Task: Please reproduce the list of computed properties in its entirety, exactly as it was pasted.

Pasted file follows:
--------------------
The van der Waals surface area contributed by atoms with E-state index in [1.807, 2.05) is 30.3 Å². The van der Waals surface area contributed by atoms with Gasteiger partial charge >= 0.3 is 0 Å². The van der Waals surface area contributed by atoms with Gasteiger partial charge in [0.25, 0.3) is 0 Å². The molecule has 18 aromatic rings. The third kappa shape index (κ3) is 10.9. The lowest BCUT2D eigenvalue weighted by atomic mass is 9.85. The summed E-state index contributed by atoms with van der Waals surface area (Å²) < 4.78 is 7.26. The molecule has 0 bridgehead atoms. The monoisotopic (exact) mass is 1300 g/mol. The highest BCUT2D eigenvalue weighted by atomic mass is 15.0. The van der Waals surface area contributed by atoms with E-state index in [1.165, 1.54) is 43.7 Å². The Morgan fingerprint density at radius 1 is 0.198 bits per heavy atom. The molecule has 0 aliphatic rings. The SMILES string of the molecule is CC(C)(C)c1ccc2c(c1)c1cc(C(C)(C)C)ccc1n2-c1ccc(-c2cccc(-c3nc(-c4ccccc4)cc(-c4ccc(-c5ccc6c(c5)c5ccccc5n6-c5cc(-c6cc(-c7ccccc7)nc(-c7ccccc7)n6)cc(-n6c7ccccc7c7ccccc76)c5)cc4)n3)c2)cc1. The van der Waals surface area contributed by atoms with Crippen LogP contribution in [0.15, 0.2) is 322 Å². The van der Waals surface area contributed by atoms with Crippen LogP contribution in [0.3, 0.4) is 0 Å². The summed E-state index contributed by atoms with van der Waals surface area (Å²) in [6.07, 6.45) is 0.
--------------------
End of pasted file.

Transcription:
The van der Waals surface area contributed by atoms with E-state index in [1.807, 2.05) is 30.3 Å². The van der Waals surface area contributed by atoms with Gasteiger partial charge >= 0.3 is 0 Å². The van der Waals surface area contributed by atoms with Gasteiger partial charge in [0.25, 0.3) is 0 Å². The molecule has 18 aromatic rings. The third kappa shape index (κ3) is 10.9. The lowest BCUT2D eigenvalue weighted by atomic mass is 9.85. The summed E-state index contributed by atoms with van der Waals surface area (Å²) < 4.78 is 7.26. The molecule has 0 bridgehead atoms. The monoisotopic (exact) mass is 1300 g/mol. The highest BCUT2D eigenvalue weighted by atomic mass is 15.0. The van der Waals surface area contributed by atoms with E-state index in [1.165, 1.54) is 43.7 Å². The Morgan fingerprint density at radius 1 is 0.198 bits per heavy atom. The molecule has 0 aliphatic rings. The SMILES string of the molecule is CC(C)(C)c1ccc2c(c1)c1cc(C(C)(C)C)ccc1n2-c1ccc(-c2cccc(-c3nc(-c4ccccc4)cc(-c4ccc(-c5ccc6c(c5)c5ccccc5n6-c5cc(-c6cc(-c7ccccc7)nc(-c7ccccc7)n6)cc(-n6c7ccccc7c7ccccc76)c5)cc4)n3)c2)cc1. The van der Waals surface area contributed by atoms with Crippen LogP contribution in [0.15, 0.2) is 322 Å². The van der Waals surface area contributed by atoms with Crippen LogP contribution in [0.3, 0.4) is 0 Å². The summed E-state index contributed by atoms with van der Waals surface area (Å²) in [6.07, 6.45) is 0.